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brimstoneSalad
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Post by brimstoneSalad » Sat Jul 13, 2019 8:56 pm

teo123 wrote:
Wed Jul 10, 2019 1:10 pm
"If you have nothing to hide, you don't need to worry about privacy." is one of the most dangerous ways of thinking, just ask anybody who has had their identity stolen.
I agree, there are a lot of bad actors out there who will not hesitate to harm you for profit.
There are also things like spam databases which are economically harmful.

Of course, IP address provides limited information, but if it's a site you don't trust TOR or another proxy can make a lot of sense. There's a trade off with speed, though.
teo123 wrote:
Wed Jul 10, 2019 1:10 pm
A common misconception is that you can't hide you are using TOR, and so you might bring surveillance onto yourself by using it. While it's true that the government can potentially see you are using TOR if you are using the default configuration (though even then it's significantly harder to detect than it is to detect, for example, if you are using Skype, or a low-quality VPN), it's trivial to configure TOR to use "obfs4" or "meek" protocol, which makes it almost impossible to detect you are using TOR. So, if you are paranoid that you will be persecuted for using TOR (which has, as far as I know, never actually happened), there is a simple fix for that. Though it might be unethical towards people who actually live under repressive governments, because the servers ("bridges") that use "obfs4" and "meek" tend to have limited bandwidth.
Good point about the ethics. I worry about that with using TOR at all when not essential; do users leech more than they provide?
Some people *need* it, whereas I usually don't.

Of course you can help by turning off images/videos.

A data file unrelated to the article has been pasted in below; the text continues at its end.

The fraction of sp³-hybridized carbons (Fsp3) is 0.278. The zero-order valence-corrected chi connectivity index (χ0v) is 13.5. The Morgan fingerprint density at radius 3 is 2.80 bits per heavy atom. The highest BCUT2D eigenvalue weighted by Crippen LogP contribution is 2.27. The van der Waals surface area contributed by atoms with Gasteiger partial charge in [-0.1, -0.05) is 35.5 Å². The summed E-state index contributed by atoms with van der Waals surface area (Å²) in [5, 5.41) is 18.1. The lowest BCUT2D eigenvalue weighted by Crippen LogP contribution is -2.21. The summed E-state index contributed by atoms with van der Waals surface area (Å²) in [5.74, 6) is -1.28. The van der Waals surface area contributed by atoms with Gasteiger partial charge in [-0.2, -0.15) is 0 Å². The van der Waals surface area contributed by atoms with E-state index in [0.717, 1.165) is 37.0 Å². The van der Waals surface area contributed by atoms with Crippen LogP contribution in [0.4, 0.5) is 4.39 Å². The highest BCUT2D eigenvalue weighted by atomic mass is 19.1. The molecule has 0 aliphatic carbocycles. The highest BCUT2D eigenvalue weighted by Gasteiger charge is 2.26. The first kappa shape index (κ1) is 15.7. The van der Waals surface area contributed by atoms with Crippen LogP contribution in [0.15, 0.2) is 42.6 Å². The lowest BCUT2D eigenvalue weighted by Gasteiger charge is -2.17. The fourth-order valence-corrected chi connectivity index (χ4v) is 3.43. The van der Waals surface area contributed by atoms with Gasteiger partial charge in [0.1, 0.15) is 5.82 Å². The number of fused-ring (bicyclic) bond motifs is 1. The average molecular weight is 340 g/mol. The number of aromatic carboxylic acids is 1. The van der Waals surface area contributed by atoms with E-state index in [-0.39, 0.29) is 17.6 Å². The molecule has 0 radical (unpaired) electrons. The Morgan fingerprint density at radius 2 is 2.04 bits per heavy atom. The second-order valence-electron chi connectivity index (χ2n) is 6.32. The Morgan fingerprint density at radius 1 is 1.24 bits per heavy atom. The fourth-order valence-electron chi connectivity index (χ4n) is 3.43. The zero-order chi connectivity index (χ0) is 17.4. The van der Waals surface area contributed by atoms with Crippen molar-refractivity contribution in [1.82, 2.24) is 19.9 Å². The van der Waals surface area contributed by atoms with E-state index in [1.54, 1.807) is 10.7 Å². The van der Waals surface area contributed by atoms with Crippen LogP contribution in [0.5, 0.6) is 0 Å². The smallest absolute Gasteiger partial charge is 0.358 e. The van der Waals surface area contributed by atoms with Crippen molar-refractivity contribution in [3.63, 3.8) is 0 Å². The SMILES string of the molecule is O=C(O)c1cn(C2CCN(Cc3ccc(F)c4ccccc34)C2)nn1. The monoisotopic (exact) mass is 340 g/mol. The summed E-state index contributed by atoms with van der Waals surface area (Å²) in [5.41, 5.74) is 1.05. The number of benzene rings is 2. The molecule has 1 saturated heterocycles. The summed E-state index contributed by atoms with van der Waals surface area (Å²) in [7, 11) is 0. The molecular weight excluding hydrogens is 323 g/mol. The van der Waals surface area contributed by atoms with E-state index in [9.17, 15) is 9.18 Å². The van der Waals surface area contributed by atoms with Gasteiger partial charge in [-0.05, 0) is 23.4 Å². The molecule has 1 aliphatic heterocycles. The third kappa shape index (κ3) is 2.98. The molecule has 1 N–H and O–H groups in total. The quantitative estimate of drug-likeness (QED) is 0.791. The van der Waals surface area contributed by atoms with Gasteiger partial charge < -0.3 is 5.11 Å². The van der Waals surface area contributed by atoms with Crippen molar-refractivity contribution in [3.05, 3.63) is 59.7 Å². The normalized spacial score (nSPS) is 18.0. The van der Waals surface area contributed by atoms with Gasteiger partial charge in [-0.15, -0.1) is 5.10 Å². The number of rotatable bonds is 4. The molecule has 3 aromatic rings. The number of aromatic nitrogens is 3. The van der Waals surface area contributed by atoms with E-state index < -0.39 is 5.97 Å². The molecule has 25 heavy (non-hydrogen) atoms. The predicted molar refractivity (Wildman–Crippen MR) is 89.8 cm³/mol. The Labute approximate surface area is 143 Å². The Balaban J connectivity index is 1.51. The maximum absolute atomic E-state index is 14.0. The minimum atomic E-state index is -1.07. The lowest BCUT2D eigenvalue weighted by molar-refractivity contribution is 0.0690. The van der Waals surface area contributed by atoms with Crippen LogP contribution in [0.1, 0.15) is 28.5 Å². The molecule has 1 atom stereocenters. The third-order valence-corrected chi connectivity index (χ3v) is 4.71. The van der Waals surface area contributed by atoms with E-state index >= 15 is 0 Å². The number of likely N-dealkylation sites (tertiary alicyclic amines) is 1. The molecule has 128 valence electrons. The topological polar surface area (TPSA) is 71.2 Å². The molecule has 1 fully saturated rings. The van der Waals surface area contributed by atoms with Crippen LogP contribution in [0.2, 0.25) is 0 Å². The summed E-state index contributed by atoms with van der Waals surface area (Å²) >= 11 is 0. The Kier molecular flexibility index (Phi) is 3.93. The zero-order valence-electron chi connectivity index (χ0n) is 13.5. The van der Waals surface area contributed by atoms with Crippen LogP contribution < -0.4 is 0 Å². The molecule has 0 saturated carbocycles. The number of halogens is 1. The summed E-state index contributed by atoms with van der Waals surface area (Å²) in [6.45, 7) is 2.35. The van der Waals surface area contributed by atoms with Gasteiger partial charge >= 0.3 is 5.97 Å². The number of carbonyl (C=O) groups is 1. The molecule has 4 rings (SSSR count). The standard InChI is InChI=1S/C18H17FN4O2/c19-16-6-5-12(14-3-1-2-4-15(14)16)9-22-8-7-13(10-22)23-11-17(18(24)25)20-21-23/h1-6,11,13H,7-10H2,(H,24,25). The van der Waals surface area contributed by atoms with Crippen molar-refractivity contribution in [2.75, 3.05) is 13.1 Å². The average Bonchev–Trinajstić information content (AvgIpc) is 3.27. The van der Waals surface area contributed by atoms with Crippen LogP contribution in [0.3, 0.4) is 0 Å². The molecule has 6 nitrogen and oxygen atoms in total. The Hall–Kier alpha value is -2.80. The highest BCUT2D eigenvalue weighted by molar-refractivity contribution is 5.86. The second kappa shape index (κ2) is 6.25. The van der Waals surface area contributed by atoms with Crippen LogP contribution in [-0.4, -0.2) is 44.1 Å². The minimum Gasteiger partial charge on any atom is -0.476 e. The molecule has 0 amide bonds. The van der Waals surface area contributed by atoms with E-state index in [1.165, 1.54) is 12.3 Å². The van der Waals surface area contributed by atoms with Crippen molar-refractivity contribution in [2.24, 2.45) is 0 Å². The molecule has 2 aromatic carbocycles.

The only real defense against viruses is not downloading stuff that isn't reputable, and even then being cautious. And not plugging in dirty USBs to your device when you don't know where they've been.
teo123 wrote:I think it's quite possible that obfs4 will replace HTTPS in the near future.
I don't know much about it, but if so I hope so. I'm not really worried about somebody taking 50 years to break my encryption, more so with the post quantum world of encryption where it can be solved in seconds by quantum computation. That's going to be a big problem.

However, any encryption *can* ultimately be broken by quantum computation if you know part of the data being transferred -- like if the hacker knows you downloaded a particular image (like a banner) from a site. The larger the known segment of information the easier it is to break the encryption. They're all basically just very complex ciphers.
We might have to change how browsers work pretty radically to only encrypt what really needs to be encrypted so known information isn't transferred with the same key.

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Post by teo123 » Sun Jul 14, 2019 4:11 am

brimstoneSalad wrote:Of course, IP address provides limited information, but if it's a site you don't trust TOR or another proxy can make a lot of sense.
It's not just the IP. TOR also prevents sites from identifying the repeated user using cookies, and, perhaps more importantly, by downloading external JavaScript from a different IP, it also prevents the common forms of Cross-Site-Scripting attacks. Firefox has also done quite a few steps further in recent releases to prevent the Cross-Site-Scripting attacks, but it's nowhere near secure as the TOR is.